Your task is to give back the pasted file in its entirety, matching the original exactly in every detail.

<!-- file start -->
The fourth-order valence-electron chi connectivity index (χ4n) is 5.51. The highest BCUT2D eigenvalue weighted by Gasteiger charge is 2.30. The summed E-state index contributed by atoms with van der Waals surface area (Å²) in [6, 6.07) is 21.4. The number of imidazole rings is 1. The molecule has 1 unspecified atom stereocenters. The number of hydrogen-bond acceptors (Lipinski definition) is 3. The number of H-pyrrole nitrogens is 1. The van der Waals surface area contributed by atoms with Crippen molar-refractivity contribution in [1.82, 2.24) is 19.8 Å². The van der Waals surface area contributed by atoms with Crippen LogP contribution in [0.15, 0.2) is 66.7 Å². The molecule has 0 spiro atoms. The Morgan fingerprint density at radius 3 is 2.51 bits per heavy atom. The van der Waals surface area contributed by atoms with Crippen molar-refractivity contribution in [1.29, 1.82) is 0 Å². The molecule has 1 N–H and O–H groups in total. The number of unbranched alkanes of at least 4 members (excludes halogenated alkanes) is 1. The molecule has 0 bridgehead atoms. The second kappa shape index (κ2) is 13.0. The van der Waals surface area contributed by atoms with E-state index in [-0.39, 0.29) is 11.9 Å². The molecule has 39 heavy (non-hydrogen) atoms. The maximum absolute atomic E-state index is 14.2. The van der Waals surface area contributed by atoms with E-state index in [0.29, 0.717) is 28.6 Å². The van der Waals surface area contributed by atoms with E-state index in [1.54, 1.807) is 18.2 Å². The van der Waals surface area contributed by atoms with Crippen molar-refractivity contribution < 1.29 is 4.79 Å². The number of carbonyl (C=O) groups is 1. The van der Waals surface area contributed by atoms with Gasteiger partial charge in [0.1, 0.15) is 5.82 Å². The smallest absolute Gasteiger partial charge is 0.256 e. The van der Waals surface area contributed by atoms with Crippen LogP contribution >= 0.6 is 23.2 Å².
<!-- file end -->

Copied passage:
The fourth-order valence-electron chi connectivity index (χ4n) is 5.51. The highest BCUT2D eigenvalue weighted by Gasteiger charge is 2.30. The summed E-state index contributed by atoms with van der Waals surface area (Å²) in [6, 6.07) is 21.4. The number of imidazole rings is 1. The molecule has 1 unspecified atom stereocenters. The number of hydrogen-bond acceptors (Lipinski definition) is 3. The number of H-pyrrole nitrogens is 1. The van der Waals surface area contributed by atoms with Crippen molar-refractivity contribution in [1.82, 2.24) is 19.8 Å². The van der Waals surface area contributed by atoms with Crippen LogP contribution in [0.15, 0.2) is 66.7 Å². The molecule has 0 spiro atoms. The Morgan fingerprint density at radius 3 is 2.51 bits per heavy atom. The van der Waals surface area contributed by atoms with Crippen molar-refractivity contribution in [1.29, 1.82) is 0 Å². The molecule has 1 N–H and O–H groups in total. The number of unbranched alkanes of at least 4 members (excludes halogenated alkanes) is 1. The molecule has 0 bridgehead atoms. The second kappa shape index (κ2) is 13.0. The van der Waals surface area contributed by atoms with E-state index in [-0.39, 0.29) is 11.9 Å². The molecule has 39 heavy (non-hydrogen) atoms. The maximum absolute atomic E-state index is 14.2. The van der Waals surface area contributed by atoms with E-state index in [0.29, 0.717) is 28.6 Å². The van der Waals surface area contributed by atoms with E-state index in [1.54, 1.807) is 18.2 Å². The van der Waals surface area contributed by atoms with Crippen molar-refractivity contribution < 1.29 is 4.79 Å². The number of carbonyl (C=O) groups is 1. The van der Waals surface area contributed by atoms with Gasteiger partial charge in [0.1, 0.15) is 5.82 Å². The smallest absolute Gasteiger partial charge is 0.256 e. The van der Waals surface area contributed by atoms with Crippen LogP contribution >= 0.6 is 23.2 Å².